Secrets of Society

Secrets of Society Young Women Choose Self-Induced AbortionsRather Than Break Taboo By: Hammad A. Kolarov Nervous, with circles around her eyes, Sara couldn’t look me in the eyes. With each new question, her body seemed to draw into itself. I wasn’t surprised. Few in this conservative Muslim country will admit to what she was confessing. […]

Secrets of Society

Young Women Choose Self-Induced Abortions
Rather Than Break Taboo

By: Hammad A. Kolarov

Nervous, with circles around her eyes, Sara couldn’t look me in the eyes. With each new question, her body seemed to draw into itself. I wasn’t surprised. Few in this conservative Muslim country will admit to what she was confessing. Even fewer would explain how they did it.

It was a year ago, when I first found out I was two weeks late. I got the at-home (pregnancy) test and did it at a friend’s house. Then I called my boyfriend and panicked! I didn’t know what to do, my family is more open than most, but there’s a line: Me seeing a guy, and worse, being pregnant? No, I could not face them with this. So my boyfriend asked around and he found out about these pills. I researched on the Internet and decided I had no other choice,” the 22-yar-old college student explains.

Secrets of Society What happened? “It worked,” is all she will say. Afterwards, Sara’s (not her real name) boyfriend broke up with her, telling her he wasn’t okay with what she did. “As if I’m f***ing okay with it? You know?” she added angrily. “You can go online, read everything you want, but it can’t prepare you for what happens afterwards. You don’t even want to consider the what ifs; not considering the what ifs is what put me in that situation. But when I was there, I felt horrible because on TV you always see women bei ng able to tell their family about it. It doesn’t matter what the outcome of the discussion is, but remaining silent about it is the worst part! Being alone, sure I had my best friends, but it’s not the same, there was, and still is, the fear of people finding out?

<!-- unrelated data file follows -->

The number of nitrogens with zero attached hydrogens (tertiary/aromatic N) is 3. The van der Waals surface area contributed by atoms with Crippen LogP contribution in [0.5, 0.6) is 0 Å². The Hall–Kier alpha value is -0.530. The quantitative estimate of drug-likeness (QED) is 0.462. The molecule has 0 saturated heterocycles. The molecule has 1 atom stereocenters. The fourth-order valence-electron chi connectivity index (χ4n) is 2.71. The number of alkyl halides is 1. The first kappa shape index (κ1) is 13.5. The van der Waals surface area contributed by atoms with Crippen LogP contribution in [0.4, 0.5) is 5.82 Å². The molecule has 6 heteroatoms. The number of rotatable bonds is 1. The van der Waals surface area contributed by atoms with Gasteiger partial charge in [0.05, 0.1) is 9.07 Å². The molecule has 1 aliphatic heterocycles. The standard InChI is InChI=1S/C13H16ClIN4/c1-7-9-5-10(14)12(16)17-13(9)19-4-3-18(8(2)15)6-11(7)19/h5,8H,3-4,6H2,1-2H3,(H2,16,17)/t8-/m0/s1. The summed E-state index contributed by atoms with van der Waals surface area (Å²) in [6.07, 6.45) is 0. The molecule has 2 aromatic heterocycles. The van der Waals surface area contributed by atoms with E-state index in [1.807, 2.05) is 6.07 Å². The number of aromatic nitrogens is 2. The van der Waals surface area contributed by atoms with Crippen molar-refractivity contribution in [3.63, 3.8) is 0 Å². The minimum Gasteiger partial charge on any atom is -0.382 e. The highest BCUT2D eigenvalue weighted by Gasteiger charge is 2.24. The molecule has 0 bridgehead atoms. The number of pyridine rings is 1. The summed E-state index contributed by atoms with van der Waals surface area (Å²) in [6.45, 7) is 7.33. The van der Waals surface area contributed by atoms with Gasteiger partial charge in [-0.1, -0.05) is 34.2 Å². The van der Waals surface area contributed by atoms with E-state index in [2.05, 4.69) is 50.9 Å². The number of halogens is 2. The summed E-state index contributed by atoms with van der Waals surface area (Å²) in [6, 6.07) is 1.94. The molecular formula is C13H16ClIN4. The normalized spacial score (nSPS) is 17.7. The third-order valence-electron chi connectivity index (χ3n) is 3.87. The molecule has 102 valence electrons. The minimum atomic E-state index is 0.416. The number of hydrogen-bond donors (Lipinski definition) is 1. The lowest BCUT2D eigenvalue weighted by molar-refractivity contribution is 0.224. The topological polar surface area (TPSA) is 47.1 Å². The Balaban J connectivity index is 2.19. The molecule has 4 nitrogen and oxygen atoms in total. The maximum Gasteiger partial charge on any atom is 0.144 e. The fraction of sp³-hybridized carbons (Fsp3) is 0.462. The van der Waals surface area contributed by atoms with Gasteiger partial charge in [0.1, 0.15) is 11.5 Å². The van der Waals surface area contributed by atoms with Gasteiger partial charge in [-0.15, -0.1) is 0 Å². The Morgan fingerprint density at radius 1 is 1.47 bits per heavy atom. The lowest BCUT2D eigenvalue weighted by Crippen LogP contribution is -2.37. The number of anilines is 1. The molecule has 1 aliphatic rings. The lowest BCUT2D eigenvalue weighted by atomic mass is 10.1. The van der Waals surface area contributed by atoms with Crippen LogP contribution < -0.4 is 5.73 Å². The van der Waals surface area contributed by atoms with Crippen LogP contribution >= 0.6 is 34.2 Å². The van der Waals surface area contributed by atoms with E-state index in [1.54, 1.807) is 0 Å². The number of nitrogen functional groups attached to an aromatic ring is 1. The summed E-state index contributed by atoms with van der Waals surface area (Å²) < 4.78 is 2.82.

This young lady, who requested that her name and nationality not be revealed, is one among a growing number of women in Kuwait who suffer in silence. Among younger Kuwaitis and expats, dating and sexual relations have become increasingly common. While still not accepted publicly, dating and sex are widespread. More teenage and unwanted pregnancies are unintended consequences.

But the taboo against unmarried sex and unwanted pregnancies remains so strong that, despite the changing relationship trends, many young women are turning to back alleys or self-induced abortions as their only solution. Legally, a woman in Kuwait can only have an abortion if it is medically proven that the pregnancy is life threatening or that the child will be born with serious birth defects.

Pregnancy out of wedlock is also illegal and children born out of wedlock in Kuwait do not enjoy equal rights. Unmarried pregnant women face the risk of being stigmatized. Indeed, even talking about the issue is taboo. No one interviewed for this article wanted their full identities to be revealed.

If someone is caught aborting their own pregnancy, or assisting someone in the act, they will be heavily fined and even face time in prison. More importantly, in a small country as this, they will be shunned by society and possibly even harassed or harmed by male members of their own family. That’s why many young women today are turning to self-induced abortions. Several drugs on the market can help this process and some are available in Kuwait. In fact, obtaining abortion-inducing drugs is quite easy.